Intermediate Risk In Double Marker Test

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    intermediate risk in the double marker test

    What is an intermediate risk in the double marker test

    The double marker test is a prenatal screening test that is used to assess the risk of a baby having Down syndrome, trisomy 18, or trisomy 13. The test measures two substances in the mother’s blood free beta-hCG and PAPP-A.

    An intermediate risk in the double marker test means that the baby has a slightly higher risk of having one of these chromosomal disorders than a baby with a low risk. However, it is important to remember that an intermediate risk does not mean that the baby definitely has a chromosomal disorder.

    The risk of having a baby with a chromosomal disorder increases with the mother’s age. Women who are 35 years old or older at the time of their pregnancy are more likely to have a baby with a chromosomal disorder than women who are younger.

    Other factors that can increase the risk of a chromosomal disorder include

    * Family history of a chromosomal disorder
    * Previous pregnancy with a baby with a chromosomal disorder
    * Abnormal ultrasound findings

    What does an intermediate risk in the double marker test mean for me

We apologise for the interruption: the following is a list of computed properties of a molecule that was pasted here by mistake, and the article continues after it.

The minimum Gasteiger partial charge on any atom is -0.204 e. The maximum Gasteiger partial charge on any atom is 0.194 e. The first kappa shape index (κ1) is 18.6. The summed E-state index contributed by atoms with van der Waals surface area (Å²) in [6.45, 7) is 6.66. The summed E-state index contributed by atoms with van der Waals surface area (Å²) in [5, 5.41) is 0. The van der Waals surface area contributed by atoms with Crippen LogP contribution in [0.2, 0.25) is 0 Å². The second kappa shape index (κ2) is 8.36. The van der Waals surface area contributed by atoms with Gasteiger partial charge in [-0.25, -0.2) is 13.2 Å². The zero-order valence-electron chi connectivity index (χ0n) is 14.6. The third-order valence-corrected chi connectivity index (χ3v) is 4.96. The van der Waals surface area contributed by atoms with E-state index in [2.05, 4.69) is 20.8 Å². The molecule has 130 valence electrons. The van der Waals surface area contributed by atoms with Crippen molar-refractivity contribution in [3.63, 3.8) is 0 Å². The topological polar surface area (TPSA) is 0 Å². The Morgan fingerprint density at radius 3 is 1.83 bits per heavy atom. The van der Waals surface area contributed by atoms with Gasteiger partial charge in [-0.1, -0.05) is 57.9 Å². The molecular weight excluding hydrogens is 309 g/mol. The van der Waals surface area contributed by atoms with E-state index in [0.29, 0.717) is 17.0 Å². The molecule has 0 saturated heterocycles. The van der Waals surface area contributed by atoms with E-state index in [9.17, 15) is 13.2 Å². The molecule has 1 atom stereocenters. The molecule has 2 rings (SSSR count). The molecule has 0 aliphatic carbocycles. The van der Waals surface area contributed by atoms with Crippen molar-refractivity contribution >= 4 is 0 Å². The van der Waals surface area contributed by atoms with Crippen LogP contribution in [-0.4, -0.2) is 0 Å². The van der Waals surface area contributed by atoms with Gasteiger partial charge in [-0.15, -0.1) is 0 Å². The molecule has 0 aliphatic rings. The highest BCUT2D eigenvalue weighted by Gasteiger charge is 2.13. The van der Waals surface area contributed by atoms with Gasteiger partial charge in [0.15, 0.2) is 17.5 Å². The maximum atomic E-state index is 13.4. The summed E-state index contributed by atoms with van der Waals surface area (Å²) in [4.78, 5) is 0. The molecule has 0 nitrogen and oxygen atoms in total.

If you receive an intermediate risk result from the double marker test, your doctor will likely recommend that you have further testing, such as an amniocentesis or chorionic villus sampling (CVS). These tests can provide a definitive diagnosis of a chromosomal disorder.

    However, it is important to remember that these tests are invasive and carry some risks, such as miscarriage. You should discuss the risks and benefits of further testing with your doctor before making a decision.

    If I choose not to have further testing, what are my chances of having a baby with a chromosomal disorder

    The chances of having a baby with a chromosomal disorder if you have an intermediate risk result from the double marker test are about 1 in 200. This means that 95% of babies with an intermediate risk result will be born healthy.

    What can I do to reduce the risk of my baby having a chromosomal disorder

    There are a few things you can do to reduce the risk of your baby having a chromosomal disorder

    * Get pregnant before you are 35 years old.
    * Get genetic counseling if you have a family history of a chromosomal disorder.
    * Have regular prenatal care and ultrasounds.
    * Get the double marker test and other prenatal screening tests.

    If you have any concerns about your baby’s health, talk to your doctor. They can help you understand your risk and make the best decision for your pregnancy.

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    Intermediate Risk In Double Marker Test

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